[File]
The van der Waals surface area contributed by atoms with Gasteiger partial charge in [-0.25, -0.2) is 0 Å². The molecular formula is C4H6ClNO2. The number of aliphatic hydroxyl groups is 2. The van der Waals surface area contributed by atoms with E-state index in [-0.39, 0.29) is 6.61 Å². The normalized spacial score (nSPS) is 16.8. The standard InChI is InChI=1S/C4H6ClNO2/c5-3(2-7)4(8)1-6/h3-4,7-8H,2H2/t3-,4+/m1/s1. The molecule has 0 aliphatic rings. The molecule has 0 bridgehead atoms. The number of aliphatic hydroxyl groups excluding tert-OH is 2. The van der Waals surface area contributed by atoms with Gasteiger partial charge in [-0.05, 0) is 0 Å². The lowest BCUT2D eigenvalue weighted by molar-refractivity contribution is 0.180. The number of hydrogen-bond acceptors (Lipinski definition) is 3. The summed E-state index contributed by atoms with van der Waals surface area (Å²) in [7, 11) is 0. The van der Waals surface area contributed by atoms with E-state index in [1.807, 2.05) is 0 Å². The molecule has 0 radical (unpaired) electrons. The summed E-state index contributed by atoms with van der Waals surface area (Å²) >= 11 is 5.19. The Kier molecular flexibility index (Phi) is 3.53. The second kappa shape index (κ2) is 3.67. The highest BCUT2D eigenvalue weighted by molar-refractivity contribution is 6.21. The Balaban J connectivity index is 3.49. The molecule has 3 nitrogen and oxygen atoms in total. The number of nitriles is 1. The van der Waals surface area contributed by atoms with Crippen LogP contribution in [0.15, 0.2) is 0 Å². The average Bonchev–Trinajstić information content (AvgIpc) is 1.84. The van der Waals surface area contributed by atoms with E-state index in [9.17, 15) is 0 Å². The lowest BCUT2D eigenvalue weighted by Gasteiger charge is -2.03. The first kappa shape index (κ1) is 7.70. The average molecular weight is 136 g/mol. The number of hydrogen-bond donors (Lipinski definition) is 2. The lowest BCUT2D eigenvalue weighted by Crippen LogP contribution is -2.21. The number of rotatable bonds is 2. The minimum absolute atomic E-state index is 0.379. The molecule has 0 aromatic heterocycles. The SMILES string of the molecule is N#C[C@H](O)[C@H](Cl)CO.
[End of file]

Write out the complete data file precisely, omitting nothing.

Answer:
The van der Waals surface area contributed by atoms with Gasteiger partial charge in [-0.25, -0.2) is 0 Å². The molecular formula is C4H6ClNO2. The number of aliphatic hydroxyl groups is 2. The van der Waals surface area contributed by atoms with E-state index in [-0.39, 0.29) is 6.61 Å². The normalized spacial score (nSPS) is 16.8. The standard InChI is InChI=1S/C4H6ClNO2/c5-3(2-7)4(8)1-6/h3-4,7-8H,2H2/t3-,4+/m1/s1. The molecule has 0 aliphatic rings. The molecule has 0 bridgehead atoms. The number of aliphatic hydroxyl groups excluding tert-OH is 2. The van der Waals surface area contributed by atoms with Gasteiger partial charge in [-0.05, 0) is 0 Å². The lowest BCUT2D eigenvalue weighted by molar-refractivity contribution is 0.180. The number of hydrogen-bond acceptors (Lipinski definition) is 3. The summed E-state index contributed by atoms with van der Waals surface area (Å²) in [7, 11) is 0. The van der Waals surface area contributed by atoms with E-state index in [1.807, 2.05) is 0 Å². The molecule has 0 radical (unpaired) electrons. The summed E-state index contributed by atoms with van der Waals surface area (Å²) >= 11 is 5.19. The Kier molecular flexibility index (Phi) is 3.53. The second kappa shape index (κ2) is 3.67. The highest BCUT2D eigenvalue weighted by molar-refractivity contribution is 6.21. The Balaban J connectivity index is 3.49. The molecule has 3 nitrogen and oxygen atoms in total. The number of nitriles is 1. The van der Waals surface area contributed by atoms with Crippen LogP contribution in [0.15, 0.2) is 0 Å². The average Bonchev–Trinajstić information content (AvgIpc) is 1.84. The van der Waals surface area contributed by atoms with E-state index in [9.17, 15) is 0 Å². The lowest BCUT2D eigenvalue weighted by Gasteiger charge is -2.03. The first kappa shape index (κ1) is 7.70. The average molecular weight is 136 g/mol. The number of hydrogen-bond donors (Lipinski definition) is 2. The lowest BCUT2D eigenvalue weighted by Crippen LogP contribution is -2.21. The number of rotatable bonds is 2. The minimum absolute atomic E-state index is 0.379. The molecule has 0 aromatic heterocycles. The SMILES string of the molecule is N#C[C@H](O)[C@H](Cl)CO.